Itinerary Ideas

When putting an itinerary together it can be difficult to know how many elements you might include during a specific number of days, what the highlights or ‘must sees’ are in the area and how it might fit together eg the best route.

Below are a few itinerary ideas which I hope will help. However, should you require any advice, please do not hesitate to get in touch – Sue Lovel – enquiries@anenglishcollection.com

 

During an exciting visit to London there is one place not to be missed, the Houses of Parliament. Immerse yourself in the one of the world’s most iconic buildings, the Palace of Westminster, and discover how events in this beautiful place continue to shape the UK.

Tours around the Houses of Parliament offer a unique combination of 1,000 years of history, contemporary political activity, and stunning art and architecture. You will visit the House of Lords, House of Commons and medieval Westminster Hall where invited dignitaries (Nelson Mandela and Barack Obama in recent years) occasionally address Members of both Houses.

The home of the UK Parliament is located on the banks of the River Thames next to Westminster Bridge and Westminster Underground Station. Look out for the famous clock tower commonly known as Big Ben but actually the Elizabeth Tower. Big Ben is the name given to the Great Bell. Victoria Tower at the other end of the building is where the Sovereign enters for the State Opening of Parliament ceremony.

Tours are available on Saturdays throughout the year and on most weekdays during parliamentary recesses including Christmas, February, Easter and the summer. A wide choice is offered, from self-guided audio tours and guided tours to private morning tours or early evening ‘Royalty and Splendour’ tours. Afternoon tea with a fine view of the Thames is a popular addition to the tours. Both individual visitors and groups are welcome and well catered for.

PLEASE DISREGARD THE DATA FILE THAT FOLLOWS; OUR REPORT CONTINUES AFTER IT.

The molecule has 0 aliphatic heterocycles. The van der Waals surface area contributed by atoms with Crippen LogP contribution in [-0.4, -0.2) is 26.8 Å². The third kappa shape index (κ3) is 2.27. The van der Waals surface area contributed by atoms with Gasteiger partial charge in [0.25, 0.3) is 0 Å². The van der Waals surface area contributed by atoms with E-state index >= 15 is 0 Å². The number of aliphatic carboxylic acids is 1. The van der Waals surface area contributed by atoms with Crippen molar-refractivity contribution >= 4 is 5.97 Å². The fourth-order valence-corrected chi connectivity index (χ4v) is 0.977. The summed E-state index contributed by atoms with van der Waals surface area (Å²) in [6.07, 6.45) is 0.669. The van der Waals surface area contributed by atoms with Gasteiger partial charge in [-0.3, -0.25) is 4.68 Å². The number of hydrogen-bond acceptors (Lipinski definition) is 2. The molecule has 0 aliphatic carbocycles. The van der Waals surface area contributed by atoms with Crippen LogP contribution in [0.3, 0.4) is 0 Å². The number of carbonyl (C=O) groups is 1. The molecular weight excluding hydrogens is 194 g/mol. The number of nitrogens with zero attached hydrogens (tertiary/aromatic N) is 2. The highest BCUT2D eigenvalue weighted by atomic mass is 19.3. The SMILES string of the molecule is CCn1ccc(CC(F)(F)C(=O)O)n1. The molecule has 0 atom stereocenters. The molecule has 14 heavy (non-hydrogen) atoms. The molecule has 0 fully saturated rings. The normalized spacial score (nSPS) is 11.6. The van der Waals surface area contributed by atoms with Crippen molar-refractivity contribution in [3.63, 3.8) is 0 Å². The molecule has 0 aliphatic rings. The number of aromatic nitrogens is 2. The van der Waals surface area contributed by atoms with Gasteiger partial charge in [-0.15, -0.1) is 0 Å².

Newcastle and Gateshead are two cities located in the north east of England. They will be hosts during three summer months of 2018 to the Great Exhibition of the North 2018. This event is a multi-site experience which will tell the story of the north of England from warehouses to world-class contemporary arts and steam engines to smart cities. The exhibition will showcase the north’s cultural and digital strengths, the creation and export of life-changing ideas and products from the north of England to the world. This exciting venture will include an exhibition hub at the Great North Museum: Hancock as well as walking trails which will end at BALTIC Centre of Contemporary Art and Sage Gateshead.

Hotels are available to suit every budget and whilst visting enjoy a variety of attractions, excellent shopping, restaurants, bars and a very warm welcome! Stay a little longer and enjoy visiting fabulous countryside and attractions such as Bamburgh Castle in the north, Hadrian’s Wall in the west and the City of Durham to the south.

Access couldn’t be easier – by rail from London’s King Cross Station it would take 3 hours and 90 minutes from Edinburgh to Newcastle. The Port of Tyne is a great entry from Europe by ferry and Newcastle Airport with routes from Europe, Dubai, New York and many more destinations.

Whilst visiting the fascinating city of London, don’t miss the opportunity to visit the Charles Dickens Museum. Immerse yourself in the private life behind the public face of Charles Dickens, the world renowned author. He lived in this house with his family and wrote Oliver Twist and Nicholas Nickleby.

The Charles Dickens Museum is located at 48 Doughty Street, London – an area long associated with the literary history of the city. The Museum can be reached via the Tube and is a 10 minute walk from Russell Square Station (Piccadilly Line) or Chancery Lane Station (Central Line). The main transport hub of Kings Cross, St Pancras is only 15 minutes on foot.